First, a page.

Renault were thinking of this, a 1978 Cadillac Seville: source
Renault were thinking of this, a 1978 Cadillac Seville: source

Although only about  11,000 of the two series of Americans emerged from Renault’s factories, it seems lots and lots went to Ireland. If you ask me to visualise a Renault 18 I think of the American edition. With rust. For a spell they must have had a magnetic attraction for cash-starved Irish consumers. The 1.6 engine acted as another draw as it meant lower insurance (always a problem in Ireland as it is more dangerous to drive there than in a demolition derby running on a mined track in a war-zone during armed engagement) and lower fuel-consumption.

The more you think about it, the less the American makes sense. The  basic 18 observed strictly rationalist design conventions and the car whose make-up it wore (see above) quite manifestly did not. American design motifs have their place and I quite like them; a lot of people in Europe do not which is why in the 80s American cars were so very different from European ones and vice versa. The question is, did people buy the “American” because it had jolly paint and corduroy seating or did they buy it because of the extra luxuries and the economical engine (overlooking the slightly tasteless maquillage?)

The American special has to be filed under “brougham”. I have to yet again nod to Curbside Classics for reifying this useful concept.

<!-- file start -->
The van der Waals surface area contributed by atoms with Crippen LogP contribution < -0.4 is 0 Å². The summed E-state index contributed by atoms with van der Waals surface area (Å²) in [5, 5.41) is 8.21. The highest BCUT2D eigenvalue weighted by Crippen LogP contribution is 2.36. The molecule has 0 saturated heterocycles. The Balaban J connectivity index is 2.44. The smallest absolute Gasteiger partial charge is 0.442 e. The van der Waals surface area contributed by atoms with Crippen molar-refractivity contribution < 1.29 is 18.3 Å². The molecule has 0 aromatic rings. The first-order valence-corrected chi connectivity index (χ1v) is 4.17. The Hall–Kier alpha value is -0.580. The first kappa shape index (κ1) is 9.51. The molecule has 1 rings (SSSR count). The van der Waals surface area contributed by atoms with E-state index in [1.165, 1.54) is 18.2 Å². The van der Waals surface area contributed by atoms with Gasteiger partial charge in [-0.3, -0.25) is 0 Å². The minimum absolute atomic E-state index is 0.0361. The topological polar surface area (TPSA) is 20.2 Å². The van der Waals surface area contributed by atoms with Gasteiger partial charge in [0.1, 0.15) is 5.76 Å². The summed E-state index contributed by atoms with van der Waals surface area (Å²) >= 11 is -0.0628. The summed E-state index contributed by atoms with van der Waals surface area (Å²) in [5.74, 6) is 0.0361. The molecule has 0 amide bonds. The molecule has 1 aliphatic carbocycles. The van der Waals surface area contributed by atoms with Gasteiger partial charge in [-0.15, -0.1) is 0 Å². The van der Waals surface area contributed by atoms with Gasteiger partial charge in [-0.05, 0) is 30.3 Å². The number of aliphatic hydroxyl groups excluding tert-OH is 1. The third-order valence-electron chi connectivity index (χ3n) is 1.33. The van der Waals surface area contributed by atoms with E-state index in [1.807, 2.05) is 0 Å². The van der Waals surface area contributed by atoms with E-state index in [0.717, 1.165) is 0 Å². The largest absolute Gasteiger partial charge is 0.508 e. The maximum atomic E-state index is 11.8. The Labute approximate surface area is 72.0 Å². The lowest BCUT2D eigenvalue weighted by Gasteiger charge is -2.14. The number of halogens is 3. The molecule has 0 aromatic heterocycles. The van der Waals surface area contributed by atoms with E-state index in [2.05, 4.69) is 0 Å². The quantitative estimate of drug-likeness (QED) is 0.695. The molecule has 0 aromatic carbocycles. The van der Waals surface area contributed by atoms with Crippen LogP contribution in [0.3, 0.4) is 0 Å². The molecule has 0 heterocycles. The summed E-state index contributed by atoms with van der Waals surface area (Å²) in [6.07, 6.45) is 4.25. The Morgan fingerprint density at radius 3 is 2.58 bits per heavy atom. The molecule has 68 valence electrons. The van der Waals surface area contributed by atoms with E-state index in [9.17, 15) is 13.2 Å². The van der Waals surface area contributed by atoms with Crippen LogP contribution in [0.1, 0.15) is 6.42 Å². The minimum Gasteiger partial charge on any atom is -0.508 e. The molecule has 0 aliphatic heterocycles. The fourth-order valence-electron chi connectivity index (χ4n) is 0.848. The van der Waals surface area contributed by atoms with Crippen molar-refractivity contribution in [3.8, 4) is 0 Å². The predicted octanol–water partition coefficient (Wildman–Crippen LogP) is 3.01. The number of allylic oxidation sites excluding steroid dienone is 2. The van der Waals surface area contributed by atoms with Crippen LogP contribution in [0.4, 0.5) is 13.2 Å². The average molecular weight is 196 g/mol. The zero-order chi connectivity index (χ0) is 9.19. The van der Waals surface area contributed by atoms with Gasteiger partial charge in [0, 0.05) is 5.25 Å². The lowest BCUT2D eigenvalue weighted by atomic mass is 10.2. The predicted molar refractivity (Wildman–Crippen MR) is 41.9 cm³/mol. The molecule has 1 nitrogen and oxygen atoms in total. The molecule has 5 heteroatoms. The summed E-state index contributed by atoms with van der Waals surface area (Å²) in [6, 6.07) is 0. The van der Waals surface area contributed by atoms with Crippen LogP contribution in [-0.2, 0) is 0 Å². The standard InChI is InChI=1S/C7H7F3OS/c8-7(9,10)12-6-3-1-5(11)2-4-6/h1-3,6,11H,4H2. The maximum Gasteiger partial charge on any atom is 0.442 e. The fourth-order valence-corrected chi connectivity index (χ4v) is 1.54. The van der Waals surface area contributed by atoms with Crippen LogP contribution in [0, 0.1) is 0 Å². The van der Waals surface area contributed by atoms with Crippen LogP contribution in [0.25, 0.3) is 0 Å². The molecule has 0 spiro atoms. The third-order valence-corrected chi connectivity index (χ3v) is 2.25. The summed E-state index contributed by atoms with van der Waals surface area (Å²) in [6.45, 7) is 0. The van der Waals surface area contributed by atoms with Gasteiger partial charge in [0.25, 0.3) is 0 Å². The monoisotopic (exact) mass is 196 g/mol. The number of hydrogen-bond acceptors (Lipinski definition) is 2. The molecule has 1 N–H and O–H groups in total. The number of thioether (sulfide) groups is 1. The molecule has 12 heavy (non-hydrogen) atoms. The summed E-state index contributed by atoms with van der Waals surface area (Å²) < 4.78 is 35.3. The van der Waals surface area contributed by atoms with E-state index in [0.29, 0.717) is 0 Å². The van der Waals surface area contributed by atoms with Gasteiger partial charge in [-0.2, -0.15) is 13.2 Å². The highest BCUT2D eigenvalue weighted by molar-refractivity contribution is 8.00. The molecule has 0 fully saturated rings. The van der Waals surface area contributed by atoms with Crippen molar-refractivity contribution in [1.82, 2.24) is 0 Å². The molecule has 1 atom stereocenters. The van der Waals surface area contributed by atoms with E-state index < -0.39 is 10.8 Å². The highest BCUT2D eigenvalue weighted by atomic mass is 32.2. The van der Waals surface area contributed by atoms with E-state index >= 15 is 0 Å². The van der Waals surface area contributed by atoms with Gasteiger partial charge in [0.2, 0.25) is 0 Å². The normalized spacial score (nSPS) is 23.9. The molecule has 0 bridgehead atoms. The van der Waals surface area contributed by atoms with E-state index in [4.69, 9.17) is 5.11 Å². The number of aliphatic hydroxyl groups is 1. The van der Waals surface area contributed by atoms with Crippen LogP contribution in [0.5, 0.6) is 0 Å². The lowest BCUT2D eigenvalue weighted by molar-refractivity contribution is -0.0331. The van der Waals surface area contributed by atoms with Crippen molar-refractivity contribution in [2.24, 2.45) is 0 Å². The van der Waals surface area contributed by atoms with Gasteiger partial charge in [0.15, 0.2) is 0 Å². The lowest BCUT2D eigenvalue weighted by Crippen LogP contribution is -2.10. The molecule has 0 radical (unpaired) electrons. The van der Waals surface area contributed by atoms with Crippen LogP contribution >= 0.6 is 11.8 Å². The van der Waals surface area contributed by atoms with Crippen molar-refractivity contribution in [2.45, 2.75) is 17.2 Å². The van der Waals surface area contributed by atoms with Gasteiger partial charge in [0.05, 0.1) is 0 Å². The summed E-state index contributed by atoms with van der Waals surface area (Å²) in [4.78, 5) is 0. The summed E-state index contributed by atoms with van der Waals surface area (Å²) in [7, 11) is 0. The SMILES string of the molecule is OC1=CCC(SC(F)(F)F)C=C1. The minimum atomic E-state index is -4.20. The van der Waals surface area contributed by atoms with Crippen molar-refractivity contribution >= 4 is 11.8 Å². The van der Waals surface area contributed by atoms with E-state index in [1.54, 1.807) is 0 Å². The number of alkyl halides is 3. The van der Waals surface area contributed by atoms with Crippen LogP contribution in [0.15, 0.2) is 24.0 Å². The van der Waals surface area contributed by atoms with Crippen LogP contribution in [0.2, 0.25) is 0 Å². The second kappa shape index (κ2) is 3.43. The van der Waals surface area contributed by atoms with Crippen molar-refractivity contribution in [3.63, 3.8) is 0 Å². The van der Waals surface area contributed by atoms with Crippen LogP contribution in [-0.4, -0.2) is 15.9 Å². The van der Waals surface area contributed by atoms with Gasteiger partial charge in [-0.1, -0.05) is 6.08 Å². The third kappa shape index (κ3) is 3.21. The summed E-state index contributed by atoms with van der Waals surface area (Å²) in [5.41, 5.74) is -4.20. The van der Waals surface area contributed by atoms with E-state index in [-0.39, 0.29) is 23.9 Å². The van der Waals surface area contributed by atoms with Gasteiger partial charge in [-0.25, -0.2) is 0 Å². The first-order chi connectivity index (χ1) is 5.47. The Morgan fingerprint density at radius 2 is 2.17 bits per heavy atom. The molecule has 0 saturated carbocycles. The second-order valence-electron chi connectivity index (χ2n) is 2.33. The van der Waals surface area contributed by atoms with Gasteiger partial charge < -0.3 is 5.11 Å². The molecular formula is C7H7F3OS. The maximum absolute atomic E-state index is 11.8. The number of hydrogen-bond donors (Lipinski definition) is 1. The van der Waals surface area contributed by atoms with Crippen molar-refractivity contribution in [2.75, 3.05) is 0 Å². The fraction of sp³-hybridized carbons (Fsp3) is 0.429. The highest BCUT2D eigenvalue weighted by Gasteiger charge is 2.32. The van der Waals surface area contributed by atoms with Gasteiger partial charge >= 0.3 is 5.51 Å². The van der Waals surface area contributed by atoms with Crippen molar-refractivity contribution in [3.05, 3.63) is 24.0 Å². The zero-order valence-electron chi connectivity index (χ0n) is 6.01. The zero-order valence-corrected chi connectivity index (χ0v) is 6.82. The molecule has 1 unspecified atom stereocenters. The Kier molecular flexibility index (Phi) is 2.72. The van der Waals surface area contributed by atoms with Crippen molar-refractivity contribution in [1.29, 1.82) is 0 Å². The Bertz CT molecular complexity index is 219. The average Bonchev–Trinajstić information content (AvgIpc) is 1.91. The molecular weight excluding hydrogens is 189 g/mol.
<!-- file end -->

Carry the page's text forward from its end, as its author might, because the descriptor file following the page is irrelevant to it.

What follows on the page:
1985 Renault 18 GTL
The standard car really wasn´t that bad-looking. They rusted savagely though. 1985 Renault 18 GTL

Author: richard herriott

I like anchovies. I dislike post-war town planning.

12 thoughts on “Theme: Special – Two Tone Renaults”

  1. From memory I would have said the chrome strips on the wheel arches weren’t factory-fitted. But I was very young back then, and it appears they were. Which is nice.

    1. Are they folded around the edge of the cut out or stuck on with adhesive?
      I don’t know if I made myself clear ib the article: of the few thousand Americans made, a disproportionate number were sold in Ireland. I don’t know if they added to sales or displaced them from other versions of the R18. There were loads of them to the extent that I thought that was the standard car. I was about 12 when first appeared.